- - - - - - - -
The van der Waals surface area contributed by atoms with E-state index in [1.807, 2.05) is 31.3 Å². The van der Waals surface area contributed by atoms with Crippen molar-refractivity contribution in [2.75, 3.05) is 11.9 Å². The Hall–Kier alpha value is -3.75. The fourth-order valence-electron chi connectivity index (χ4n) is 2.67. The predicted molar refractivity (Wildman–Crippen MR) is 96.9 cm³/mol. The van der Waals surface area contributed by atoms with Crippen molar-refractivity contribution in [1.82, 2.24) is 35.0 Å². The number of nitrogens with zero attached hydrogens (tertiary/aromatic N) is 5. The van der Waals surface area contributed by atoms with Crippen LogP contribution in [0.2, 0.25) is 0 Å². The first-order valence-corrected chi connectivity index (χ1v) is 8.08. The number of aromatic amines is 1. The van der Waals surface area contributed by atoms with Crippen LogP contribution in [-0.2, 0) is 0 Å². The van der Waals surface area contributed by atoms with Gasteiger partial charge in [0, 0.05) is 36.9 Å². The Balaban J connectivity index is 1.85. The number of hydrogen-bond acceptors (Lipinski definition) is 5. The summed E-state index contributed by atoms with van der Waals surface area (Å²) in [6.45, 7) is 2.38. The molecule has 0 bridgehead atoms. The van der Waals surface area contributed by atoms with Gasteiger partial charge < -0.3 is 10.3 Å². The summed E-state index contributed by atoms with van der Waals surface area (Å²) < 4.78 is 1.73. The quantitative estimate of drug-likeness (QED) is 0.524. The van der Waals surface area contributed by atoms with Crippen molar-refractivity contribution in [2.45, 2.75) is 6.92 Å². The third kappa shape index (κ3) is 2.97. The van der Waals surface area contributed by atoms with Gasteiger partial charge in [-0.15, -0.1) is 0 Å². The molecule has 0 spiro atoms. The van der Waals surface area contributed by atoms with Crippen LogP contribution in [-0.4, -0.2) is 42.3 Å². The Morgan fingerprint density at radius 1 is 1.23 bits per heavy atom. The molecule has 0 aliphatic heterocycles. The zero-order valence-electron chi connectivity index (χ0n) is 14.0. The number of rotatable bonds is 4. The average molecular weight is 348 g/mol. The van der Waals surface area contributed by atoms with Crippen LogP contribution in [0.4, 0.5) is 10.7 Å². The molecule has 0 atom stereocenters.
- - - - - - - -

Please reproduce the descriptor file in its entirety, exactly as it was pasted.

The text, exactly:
The van der Waals surface area contributed by atoms with E-state index in [1.807, 2.05) is 31.3 Å². The van der Waals surface area contributed by atoms with Crippen molar-refractivity contribution in [2.75, 3.05) is 11.9 Å². The Hall–Kier alpha value is -3.75. The fourth-order valence-electron chi connectivity index (χ4n) is 2.67. The predicted molar refractivity (Wildman–Crippen MR) is 96.9 cm³/mol. The van der Waals surface area contributed by atoms with Crippen molar-refractivity contribution in [1.82, 2.24) is 35.0 Å². The number of nitrogens with zero attached hydrogens (tertiary/aromatic N) is 5. The van der Waals surface area contributed by atoms with Crippen LogP contribution in [0.2, 0.25) is 0 Å². The first-order valence-corrected chi connectivity index (χ1v) is 8.08. The number of aromatic amines is 1. The van der Waals surface area contributed by atoms with Crippen LogP contribution in [-0.2, 0) is 0 Å². The van der Waals surface area contributed by atoms with Gasteiger partial charge in [0, 0.05) is 36.9 Å². The Balaban J connectivity index is 1.85. The number of hydrogen-bond acceptors (Lipinski definition) is 5. The summed E-state index contributed by atoms with van der Waals surface area (Å²) in [6.45, 7) is 2.38. The molecule has 0 bridgehead atoms. The van der Waals surface area contributed by atoms with Gasteiger partial charge < -0.3 is 10.3 Å². The summed E-state index contributed by atoms with van der Waals surface area (Å²) < 4.78 is 1.73. The quantitative estimate of drug-likeness (QED) is 0.524. The van der Waals surface area contributed by atoms with Crippen molar-refractivity contribution in [2.45, 2.75) is 6.92 Å². The third kappa shape index (κ3) is 2.97. The van der Waals surface area contributed by atoms with Gasteiger partial charge in [-0.15, -0.1) is 0 Å². The molecule has 0 spiro atoms. The van der Waals surface area contributed by atoms with Crippen LogP contribution in [-0.4, -0.2) is 42.3 Å². The Morgan fingerprint density at radius 1 is 1.23 bits per heavy atom. The molecule has 0 aliphatic heterocycles. The zero-order valence-electron chi connectivity index (χ0n) is 14.0. The number of rotatable bonds is 4. The average molecular weight is 348 g/mol. The van der Waals surface area contributed by atoms with Crippen LogP contribution in [0.4, 0.5) is 10.7 Å². The molecule has 0 atom stereocenters.